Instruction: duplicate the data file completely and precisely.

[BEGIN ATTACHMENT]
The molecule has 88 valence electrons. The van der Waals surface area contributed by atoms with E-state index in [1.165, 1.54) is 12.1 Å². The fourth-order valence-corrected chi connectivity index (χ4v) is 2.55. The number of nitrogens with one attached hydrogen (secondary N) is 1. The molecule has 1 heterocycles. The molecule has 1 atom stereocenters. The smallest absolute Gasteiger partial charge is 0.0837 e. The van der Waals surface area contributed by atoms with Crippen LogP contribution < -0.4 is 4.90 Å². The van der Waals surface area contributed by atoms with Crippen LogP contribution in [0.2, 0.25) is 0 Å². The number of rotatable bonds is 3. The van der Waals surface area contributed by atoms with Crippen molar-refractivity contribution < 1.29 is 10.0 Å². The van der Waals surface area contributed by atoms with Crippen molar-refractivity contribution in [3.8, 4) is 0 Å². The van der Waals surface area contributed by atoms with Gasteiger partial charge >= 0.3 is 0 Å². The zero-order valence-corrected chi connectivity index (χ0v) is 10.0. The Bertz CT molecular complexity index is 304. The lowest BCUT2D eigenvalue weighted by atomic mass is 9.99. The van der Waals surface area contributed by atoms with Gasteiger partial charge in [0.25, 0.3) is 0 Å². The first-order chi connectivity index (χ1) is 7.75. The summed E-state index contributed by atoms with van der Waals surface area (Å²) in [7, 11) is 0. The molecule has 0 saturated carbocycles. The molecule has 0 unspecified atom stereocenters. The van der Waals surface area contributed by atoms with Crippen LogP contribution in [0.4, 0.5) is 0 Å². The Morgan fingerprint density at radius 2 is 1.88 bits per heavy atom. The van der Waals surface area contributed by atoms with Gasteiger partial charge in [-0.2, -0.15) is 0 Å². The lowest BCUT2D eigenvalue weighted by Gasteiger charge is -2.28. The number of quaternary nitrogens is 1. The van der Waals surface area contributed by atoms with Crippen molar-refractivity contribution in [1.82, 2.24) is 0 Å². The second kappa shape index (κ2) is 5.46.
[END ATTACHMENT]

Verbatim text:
The molecule has 88 valence electrons. The van der Waals surface area contributed by atoms with E-state index in [1.165, 1.54) is 12.1 Å². The fourth-order valence-corrected chi connectivity index (χ4v) is 2.55. The number of nitrogens with one attached hydrogen (secondary N) is 1. The molecule has 1 heterocycles. The molecule has 1 atom stereocenters. The smallest absolute Gasteiger partial charge is 0.0837 e. The van der Waals surface area contributed by atoms with Crippen LogP contribution < -0.4 is 4.90 Å². The van der Waals surface area contributed by atoms with Crippen LogP contribution in [0.2, 0.25) is 0 Å². The number of rotatable bonds is 3. The van der Waals surface area contributed by atoms with Crippen molar-refractivity contribution < 1.29 is 10.0 Å². The van der Waals surface area contributed by atoms with Crippen molar-refractivity contribution in [3.8, 4) is 0 Å². The van der Waals surface area contributed by atoms with Gasteiger partial charge >= 0.3 is 0 Å². The zero-order valence-corrected chi connectivity index (χ0v) is 10.0. The Bertz CT molecular complexity index is 304. The lowest BCUT2D eigenvalue weighted by atomic mass is 9.99. The van der Waals surface area contributed by atoms with Gasteiger partial charge in [0.25, 0.3) is 0 Å². The first-order chi connectivity index (χ1) is 7.75. The summed E-state index contributed by atoms with van der Waals surface area (Å²) in [7, 11) is 0. The molecule has 0 saturated carbocycles. The molecule has 0 unspecified atom stereocenters. The van der Waals surface area contributed by atoms with Crippen LogP contribution in [0.4, 0.5) is 0 Å². The Morgan fingerprint density at radius 2 is 1.88 bits per heavy atom. The van der Waals surface area contributed by atoms with Gasteiger partial charge in [-0.2, -0.15) is 0 Å². The lowest BCUT2D eigenvalue weighted by Gasteiger charge is -2.28. The number of quaternary nitrogens is 1. The van der Waals surface area contributed by atoms with Crippen molar-refractivity contribution in [1.82, 2.24) is 0 Å². The second kappa shape index (κ2) is 5.46.